Despite a slight drop by 0.7 percent in car production last month in the UK, the output in the first 10 months of the year shows the best performance since 2005.
According to a recent report by the Automotive Council, the UK sits very well when it comes to productivity in the automotive industry, being the most efficient country in Europe. Also, Britain is ranked among the top countries which facilitate the link between graduates from technology or engineering universities and industry. These are the good news for the country’s auto market development. But not so positive are the latest reports indicating a slight production decline by 0.7 percent in October from a year earlier to 148,976 cars, with the number of models built for the domestic market felling 8.3 percent, according to data from the Society of Motor Manufacturers and Traders (SMMT). UK car sales dropped by 1.1 percent last month, the first year-on-year decline after 43 months of growth.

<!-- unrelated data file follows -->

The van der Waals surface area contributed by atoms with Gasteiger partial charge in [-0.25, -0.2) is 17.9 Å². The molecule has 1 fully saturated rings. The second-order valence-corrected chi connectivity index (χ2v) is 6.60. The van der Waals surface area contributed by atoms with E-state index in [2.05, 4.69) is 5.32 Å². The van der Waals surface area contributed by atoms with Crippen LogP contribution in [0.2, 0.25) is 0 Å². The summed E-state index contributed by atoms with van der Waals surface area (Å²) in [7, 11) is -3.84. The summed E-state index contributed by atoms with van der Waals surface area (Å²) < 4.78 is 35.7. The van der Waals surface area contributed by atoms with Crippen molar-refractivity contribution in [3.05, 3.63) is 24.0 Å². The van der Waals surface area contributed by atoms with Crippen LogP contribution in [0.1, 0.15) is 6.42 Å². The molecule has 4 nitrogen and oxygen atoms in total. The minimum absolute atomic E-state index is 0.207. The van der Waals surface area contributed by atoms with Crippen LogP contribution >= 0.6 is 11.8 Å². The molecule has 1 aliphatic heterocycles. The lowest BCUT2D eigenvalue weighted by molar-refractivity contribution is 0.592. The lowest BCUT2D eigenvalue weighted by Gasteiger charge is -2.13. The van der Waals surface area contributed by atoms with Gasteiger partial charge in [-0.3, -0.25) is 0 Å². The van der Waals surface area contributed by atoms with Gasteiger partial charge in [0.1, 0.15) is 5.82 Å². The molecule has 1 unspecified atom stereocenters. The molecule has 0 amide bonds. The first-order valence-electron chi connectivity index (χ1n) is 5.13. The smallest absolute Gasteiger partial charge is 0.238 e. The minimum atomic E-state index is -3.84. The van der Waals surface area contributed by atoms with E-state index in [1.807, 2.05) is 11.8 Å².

But again with the good news. British car manufacturing has hit its highest level for the year-to-date in a decade, according to the same figures from the SMMT. A total of 1,318,452 new cars rolled off UK production lines in the first 10 months of the year, the best performance since 2005 and up 2.8 percent year-to-date, while exports – which account for around four in five cars built in Britain – drove volumes in October, with foreign demand up 1.5 percent. “The industry has delivered a robust performance so far this year, particularly in terms of exports,” the SMMT’s Chief Executive Mike Hawes said. “Given the slowdown we’ve seen in several key global markets in recent months, UK automotive manufacturing still remains in a strong position.”